Culmina works towards the overall enhancement of environmental quality on the property to not only improve quality of life for themselves, but also for the wider community at large.  In 2012, Reflecting on Culmina’s arid location in the South Okanagan and their irrigation dependency, the Triggs decided to embark on a project to try and determine the feasibility of dryland farming on the property.  Looking at research carried out in similarly arid locations in Europe, they decided to plant nearly 1000 Cabernet Sauvignon, Cabernet Franc, and Syrah vines in equal proportion directly into the steep, grass covered areas on the slope towards Stan’s Bench.

Planted 2 x 2 metres apart, and grafted onto drought resistant, high vigor rootstocks (RU140 and R110) known for pushing their roots 30 meters downwards in search of water, the young vines are earmarked to be goblet or ‘bush vine’ trained once mature.    Due to the unique training system employed, all of Culmina’s bush vines will require significantly more hand work than the other parts of the vineyard, potentially for a significantly smaller yield.  Regardless of the resultant crop, the possibility of verifying whether or not water consumption can be reduced while still growing high quality wine grapes is a question that the Triggs are committed to answer.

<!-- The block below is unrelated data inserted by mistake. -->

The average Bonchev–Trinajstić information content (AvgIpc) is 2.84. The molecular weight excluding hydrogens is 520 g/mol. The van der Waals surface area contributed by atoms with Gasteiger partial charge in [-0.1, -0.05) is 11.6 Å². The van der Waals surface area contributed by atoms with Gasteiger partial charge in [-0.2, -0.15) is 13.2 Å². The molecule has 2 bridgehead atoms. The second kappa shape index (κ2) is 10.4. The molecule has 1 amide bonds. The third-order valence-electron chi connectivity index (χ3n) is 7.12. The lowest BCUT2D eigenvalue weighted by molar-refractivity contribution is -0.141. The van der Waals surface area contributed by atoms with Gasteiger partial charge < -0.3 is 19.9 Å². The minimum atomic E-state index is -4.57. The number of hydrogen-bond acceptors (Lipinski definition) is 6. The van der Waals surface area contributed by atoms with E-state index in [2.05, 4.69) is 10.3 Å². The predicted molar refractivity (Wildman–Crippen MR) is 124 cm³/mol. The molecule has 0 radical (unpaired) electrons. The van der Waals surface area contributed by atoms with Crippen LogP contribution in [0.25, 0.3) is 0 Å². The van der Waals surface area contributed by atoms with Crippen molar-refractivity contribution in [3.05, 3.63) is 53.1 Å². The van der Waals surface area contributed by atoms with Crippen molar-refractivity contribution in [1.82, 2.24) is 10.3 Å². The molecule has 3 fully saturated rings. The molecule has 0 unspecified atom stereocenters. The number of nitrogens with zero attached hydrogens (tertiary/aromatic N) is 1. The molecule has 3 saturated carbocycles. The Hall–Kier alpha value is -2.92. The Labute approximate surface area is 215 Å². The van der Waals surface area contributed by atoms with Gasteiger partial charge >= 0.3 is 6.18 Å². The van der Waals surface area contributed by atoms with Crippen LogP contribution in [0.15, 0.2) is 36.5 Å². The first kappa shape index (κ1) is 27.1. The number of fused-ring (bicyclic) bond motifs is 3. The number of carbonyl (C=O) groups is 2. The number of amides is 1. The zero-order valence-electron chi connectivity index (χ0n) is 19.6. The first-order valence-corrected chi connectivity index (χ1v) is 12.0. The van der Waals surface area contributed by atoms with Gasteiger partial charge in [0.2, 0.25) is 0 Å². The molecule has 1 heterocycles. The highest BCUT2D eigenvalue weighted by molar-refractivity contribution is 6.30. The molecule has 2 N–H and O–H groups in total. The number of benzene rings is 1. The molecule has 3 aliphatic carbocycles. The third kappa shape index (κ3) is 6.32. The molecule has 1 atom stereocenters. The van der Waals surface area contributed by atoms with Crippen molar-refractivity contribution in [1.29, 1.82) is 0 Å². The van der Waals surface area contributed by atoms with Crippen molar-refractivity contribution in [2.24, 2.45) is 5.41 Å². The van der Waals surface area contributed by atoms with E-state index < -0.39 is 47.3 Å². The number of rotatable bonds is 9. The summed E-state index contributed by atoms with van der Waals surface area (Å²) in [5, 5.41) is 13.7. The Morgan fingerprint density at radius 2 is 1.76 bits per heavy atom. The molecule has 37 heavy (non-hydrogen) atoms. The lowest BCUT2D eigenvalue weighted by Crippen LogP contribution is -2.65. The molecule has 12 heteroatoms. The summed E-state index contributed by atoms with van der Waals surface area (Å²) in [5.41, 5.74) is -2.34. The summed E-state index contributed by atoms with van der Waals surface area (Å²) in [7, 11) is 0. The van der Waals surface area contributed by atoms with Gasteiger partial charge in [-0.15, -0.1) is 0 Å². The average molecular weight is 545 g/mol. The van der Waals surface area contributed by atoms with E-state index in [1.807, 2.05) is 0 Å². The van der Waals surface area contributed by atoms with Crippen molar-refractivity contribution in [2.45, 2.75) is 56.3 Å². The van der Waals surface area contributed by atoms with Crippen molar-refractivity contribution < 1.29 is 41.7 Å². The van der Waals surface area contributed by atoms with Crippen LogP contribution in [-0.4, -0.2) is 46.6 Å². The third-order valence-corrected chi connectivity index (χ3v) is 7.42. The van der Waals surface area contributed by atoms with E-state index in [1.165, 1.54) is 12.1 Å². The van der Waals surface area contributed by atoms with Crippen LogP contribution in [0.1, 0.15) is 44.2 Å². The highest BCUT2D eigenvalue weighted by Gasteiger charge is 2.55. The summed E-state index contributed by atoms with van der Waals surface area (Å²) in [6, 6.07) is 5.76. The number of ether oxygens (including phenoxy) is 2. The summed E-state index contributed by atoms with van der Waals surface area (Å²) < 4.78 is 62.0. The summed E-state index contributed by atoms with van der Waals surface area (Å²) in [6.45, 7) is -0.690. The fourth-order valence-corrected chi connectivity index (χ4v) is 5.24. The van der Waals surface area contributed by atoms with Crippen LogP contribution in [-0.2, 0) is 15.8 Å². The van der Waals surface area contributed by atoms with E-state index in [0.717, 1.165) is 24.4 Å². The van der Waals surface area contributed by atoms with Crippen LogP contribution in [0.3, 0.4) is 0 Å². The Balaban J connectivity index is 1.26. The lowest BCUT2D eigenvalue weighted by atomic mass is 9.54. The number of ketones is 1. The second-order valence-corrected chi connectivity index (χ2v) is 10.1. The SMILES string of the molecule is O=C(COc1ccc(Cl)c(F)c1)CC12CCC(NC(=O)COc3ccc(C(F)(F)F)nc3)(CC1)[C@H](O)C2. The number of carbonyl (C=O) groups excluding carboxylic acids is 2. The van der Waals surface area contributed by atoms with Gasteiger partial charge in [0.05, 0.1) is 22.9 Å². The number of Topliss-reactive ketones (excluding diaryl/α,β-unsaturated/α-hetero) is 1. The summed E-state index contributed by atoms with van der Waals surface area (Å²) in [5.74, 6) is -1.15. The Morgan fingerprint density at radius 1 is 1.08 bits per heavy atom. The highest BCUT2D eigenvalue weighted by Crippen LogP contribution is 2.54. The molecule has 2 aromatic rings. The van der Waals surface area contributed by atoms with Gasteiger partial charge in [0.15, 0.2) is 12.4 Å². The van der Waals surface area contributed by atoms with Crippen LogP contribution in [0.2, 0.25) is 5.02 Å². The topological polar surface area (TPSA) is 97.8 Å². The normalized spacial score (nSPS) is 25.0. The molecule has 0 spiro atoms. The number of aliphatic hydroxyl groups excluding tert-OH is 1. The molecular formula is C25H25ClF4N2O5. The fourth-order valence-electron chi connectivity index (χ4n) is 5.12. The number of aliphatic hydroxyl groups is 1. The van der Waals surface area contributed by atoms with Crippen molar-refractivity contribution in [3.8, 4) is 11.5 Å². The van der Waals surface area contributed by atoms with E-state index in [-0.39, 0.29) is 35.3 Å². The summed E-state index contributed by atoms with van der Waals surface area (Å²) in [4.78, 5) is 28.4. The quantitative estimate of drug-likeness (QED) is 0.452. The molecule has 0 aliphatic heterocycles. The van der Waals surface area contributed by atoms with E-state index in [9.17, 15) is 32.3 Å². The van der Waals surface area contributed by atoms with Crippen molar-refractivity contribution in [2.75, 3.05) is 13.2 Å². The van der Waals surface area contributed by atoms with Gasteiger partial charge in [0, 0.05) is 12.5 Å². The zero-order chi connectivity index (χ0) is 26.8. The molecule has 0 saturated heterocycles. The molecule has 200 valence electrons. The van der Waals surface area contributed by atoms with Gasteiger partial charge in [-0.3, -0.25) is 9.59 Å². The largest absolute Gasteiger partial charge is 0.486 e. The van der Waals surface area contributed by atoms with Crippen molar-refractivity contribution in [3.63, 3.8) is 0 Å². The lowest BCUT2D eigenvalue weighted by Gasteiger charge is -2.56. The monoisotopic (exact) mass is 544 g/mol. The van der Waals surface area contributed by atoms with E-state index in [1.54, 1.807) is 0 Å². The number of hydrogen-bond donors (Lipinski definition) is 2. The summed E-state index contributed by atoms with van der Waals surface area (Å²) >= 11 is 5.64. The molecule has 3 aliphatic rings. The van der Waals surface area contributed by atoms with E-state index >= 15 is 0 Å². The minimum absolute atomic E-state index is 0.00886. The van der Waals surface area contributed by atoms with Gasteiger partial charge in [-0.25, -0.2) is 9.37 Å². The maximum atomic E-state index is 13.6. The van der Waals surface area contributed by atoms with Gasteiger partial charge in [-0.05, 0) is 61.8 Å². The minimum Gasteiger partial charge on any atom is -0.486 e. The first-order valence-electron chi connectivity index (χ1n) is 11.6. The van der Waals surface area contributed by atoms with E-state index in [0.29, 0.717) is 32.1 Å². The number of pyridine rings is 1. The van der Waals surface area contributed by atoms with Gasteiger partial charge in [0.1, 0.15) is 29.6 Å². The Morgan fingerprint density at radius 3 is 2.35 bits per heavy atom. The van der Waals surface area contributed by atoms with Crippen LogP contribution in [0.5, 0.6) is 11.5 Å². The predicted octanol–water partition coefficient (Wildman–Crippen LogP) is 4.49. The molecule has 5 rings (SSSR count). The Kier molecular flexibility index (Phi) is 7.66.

In addition to the research that Culmina has undertaken to explore reduced dependency on water, sustainability initiatives continue to be taken in a number of areas, both in the development and the ongoing management of the estate:

Land Use

  • Hand-hoeing and cultivation of weeks to minimize the use of undesirable sprays
  • Using hand-split cedar end-posts and galvanized steel in-row posts in lieu of chemically treated wooden ones
  • Sourcing local cow manure compost to reduce the need for chemical fertilizers
  • Developing a natural cover crop to support bio-diversity and beneficial insect populations in the vineyard
  • Minimizing tilling and cultivation in the vineyard to prevent soil degradation


  • Conversion of the old vineyard from overhead irrigation to maxi-jet under canopy irrigation which uses much less water


  • Chipping, not burning, of old vines into compost material
  • Reclaiming old trellising wires and aluminum irrigation lines for sale to salvage companies
  • On-site crushing and re-purposing of rocks pulled off of vineyard for roads and pathways

Energy & Emissions

  • Installation of north-facing windows and skylights in the winery to reduce the lighting, heating and cooling requirements of the facility
  • Installation of high quality wall insulation in the winery, machine shed and workers quarters
  • Installation of double-paned windows and under floor insulation to reduce the rate of energy consumption


  • High-quality, energy-efficient housing built on-site for seasonal vineyard workers
  • Local suppliers and contractors used to develop the vineyard and build the winery